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On Wednesday US President Donald Trump lambasted the US Federal Reserve once again, complaining that the Fed has gone "crazy", but the president also reversed tack and called the current stock market sell-off a "correction", one that the administration has been "waiting for".

Powell's goal is to extend the second-longest US economic expansion on record by moving interest rates up just quickly enough to prevent overheating, but not so rapidly that the central bank chokes off growth.

North American markets tracked lower in mid-day trading on Thursday, continuing the previous day's broad-based sell-off that extended into Europe and Asia.

"Our course is clear: Resolutely conduct policy consistent with the FOMC's symmetric 2 percent inflation objective, and stand ready to act with authority if expectations drift materially up or down", Powell said last week, referring to the policy-making Federal Open Market Committee.

Taipei and the Shenzhen Composite Index - which tracks stocks on China's second exchange - were both down around 6%.

The Dow dropped more than 800 points in one of the worst sell-offs since February as investors anxious that sharply rising rates would constrain the nation's historic economic expansion.

US President Donald Trump speaks during a briefing on Hurricane Michael in the Oval Office of the White House in Washington, DC, October 10, 2018. "It's so tight. I think the Fed has gone insane", Trump told reporters as he arrived for a campaign rally ahead of the U.S. mid-term elections.

During an event earlier Wednesday amid the sell-off, Trump and his top economic adviser, Larry Kudlow, said they believed the US economy was strong.

Hurricane Michael set to be strongest storm to ever hit Florida Panhandle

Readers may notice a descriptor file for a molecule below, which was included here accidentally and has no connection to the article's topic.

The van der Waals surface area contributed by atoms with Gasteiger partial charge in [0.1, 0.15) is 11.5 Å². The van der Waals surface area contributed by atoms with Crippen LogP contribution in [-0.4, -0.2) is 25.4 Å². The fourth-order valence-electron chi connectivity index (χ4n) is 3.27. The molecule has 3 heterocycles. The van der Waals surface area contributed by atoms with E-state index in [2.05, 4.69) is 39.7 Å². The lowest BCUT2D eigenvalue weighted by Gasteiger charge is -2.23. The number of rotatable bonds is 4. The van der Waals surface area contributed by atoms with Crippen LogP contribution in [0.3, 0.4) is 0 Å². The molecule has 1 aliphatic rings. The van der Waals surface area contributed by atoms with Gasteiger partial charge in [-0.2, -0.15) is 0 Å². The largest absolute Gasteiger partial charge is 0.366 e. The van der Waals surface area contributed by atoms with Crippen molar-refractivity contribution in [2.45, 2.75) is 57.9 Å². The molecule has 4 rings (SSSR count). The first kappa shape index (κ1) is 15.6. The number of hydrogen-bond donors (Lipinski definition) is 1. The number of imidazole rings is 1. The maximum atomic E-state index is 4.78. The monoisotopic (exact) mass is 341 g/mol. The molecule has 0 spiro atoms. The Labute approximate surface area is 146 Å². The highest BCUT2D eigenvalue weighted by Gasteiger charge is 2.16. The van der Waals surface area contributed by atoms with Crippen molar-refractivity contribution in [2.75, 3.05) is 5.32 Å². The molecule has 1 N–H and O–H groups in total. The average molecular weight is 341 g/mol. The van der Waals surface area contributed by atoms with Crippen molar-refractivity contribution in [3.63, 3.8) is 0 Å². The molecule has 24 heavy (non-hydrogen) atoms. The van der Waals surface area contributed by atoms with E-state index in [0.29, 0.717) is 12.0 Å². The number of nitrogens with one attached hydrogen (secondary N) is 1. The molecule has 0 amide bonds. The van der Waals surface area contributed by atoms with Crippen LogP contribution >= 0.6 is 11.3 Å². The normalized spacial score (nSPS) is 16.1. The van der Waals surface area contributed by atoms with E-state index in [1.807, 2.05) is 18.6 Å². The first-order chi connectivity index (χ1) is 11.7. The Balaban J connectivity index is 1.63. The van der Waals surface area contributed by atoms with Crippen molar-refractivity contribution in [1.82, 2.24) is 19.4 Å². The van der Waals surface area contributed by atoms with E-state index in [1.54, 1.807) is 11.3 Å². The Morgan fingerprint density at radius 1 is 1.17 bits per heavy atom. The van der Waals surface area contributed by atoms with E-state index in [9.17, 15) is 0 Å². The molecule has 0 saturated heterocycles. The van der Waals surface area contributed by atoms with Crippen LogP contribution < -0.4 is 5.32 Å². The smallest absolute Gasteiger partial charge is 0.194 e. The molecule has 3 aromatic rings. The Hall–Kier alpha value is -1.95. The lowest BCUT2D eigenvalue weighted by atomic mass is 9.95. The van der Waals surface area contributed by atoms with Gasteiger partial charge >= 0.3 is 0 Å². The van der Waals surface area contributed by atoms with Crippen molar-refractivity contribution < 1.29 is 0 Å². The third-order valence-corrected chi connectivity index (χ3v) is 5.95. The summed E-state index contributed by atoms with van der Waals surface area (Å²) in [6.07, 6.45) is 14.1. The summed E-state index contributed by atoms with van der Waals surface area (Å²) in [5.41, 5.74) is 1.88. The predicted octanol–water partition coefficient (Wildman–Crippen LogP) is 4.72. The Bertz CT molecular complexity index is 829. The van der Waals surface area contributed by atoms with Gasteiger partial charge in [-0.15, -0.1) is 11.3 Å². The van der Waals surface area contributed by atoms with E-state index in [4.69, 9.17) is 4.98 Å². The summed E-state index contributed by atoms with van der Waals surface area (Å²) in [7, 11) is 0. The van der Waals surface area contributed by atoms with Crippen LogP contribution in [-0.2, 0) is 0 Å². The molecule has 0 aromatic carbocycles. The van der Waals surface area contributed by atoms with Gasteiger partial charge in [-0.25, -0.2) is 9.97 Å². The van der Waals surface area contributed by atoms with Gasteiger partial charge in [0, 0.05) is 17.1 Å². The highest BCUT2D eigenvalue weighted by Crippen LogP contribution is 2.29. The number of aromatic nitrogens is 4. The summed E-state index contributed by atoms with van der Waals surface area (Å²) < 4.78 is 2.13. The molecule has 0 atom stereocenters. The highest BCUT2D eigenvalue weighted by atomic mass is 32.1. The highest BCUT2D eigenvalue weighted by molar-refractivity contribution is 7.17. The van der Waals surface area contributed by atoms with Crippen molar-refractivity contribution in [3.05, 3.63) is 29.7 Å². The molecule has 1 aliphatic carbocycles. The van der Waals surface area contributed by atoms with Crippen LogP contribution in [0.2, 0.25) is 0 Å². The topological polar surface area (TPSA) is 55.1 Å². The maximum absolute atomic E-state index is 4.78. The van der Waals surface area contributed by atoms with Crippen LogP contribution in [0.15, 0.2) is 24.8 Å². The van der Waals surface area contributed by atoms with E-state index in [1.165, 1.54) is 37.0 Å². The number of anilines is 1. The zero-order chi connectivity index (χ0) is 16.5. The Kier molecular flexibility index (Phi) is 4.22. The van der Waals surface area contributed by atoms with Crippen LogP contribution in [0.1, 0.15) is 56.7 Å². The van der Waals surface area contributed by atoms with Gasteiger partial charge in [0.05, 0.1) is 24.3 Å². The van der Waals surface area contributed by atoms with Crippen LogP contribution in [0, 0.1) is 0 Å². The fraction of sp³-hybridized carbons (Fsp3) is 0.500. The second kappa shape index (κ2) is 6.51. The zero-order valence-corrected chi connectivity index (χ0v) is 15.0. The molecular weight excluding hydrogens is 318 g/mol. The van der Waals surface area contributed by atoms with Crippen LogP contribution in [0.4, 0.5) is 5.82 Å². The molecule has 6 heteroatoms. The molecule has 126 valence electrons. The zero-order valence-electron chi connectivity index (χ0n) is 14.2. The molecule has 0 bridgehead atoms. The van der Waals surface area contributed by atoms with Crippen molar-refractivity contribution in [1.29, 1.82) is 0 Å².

The National Weather Service office in Tallahassee issued a dramatic appeal for people to comply with evacuation orders. The National Hurricane Center predicts Michael will stay a powerful and unsafe rainmaker as it moves across the U.S.

Trump has repeatedly touted Wall Street records as proof of the success of his economic programme, including his confrontational trade strategy.

After a roller coaster ride Thursday, the Dow lost another 545 points for a drop of more than two per cent. London also lost almost two per cent, Frankfurt fell 1.5 per cent, and Tokyo plunged almost four per cent.

"It is clearly a necessary development for economies that are showing much improved growth, with inflation picking up and unemployment being extremely low", she said.

The rout in USA shares followed substantial losses on European stock exchanges, due in part to tensions between Brussels and Rome over Italian budget plans that have revived fears about the eurozone.

Shares on London's FTSE 100 index were down 1.4% in opening trade, while the Frankfurt DAX dropped 1.3% and the Paris CAC shed 1.5%. Many observers expected that would trigger a sell-off in the stock market as investors flooded their cash into Treasurys. And tech stocks got hit particularly hard.

But the Federal Reserve has been gradually raising its interest rates since 2015, bringing the target for its benchmark rate to a range of 2% to 2.25% last month.

Tokyo's Nikkei 225 index plunged 915 points (3.9%) to end at 22,591, while the Hang Seng index in Hong Kong had tumbled nearly 4% in late trade.

Lagarde's comments came as a global market sell-off rolled on following Trump's comments, underscoring rising financial volatility that the International Monetary Fund will address at its annual meetings this week in Bali. It was the sharpest drop in eight months.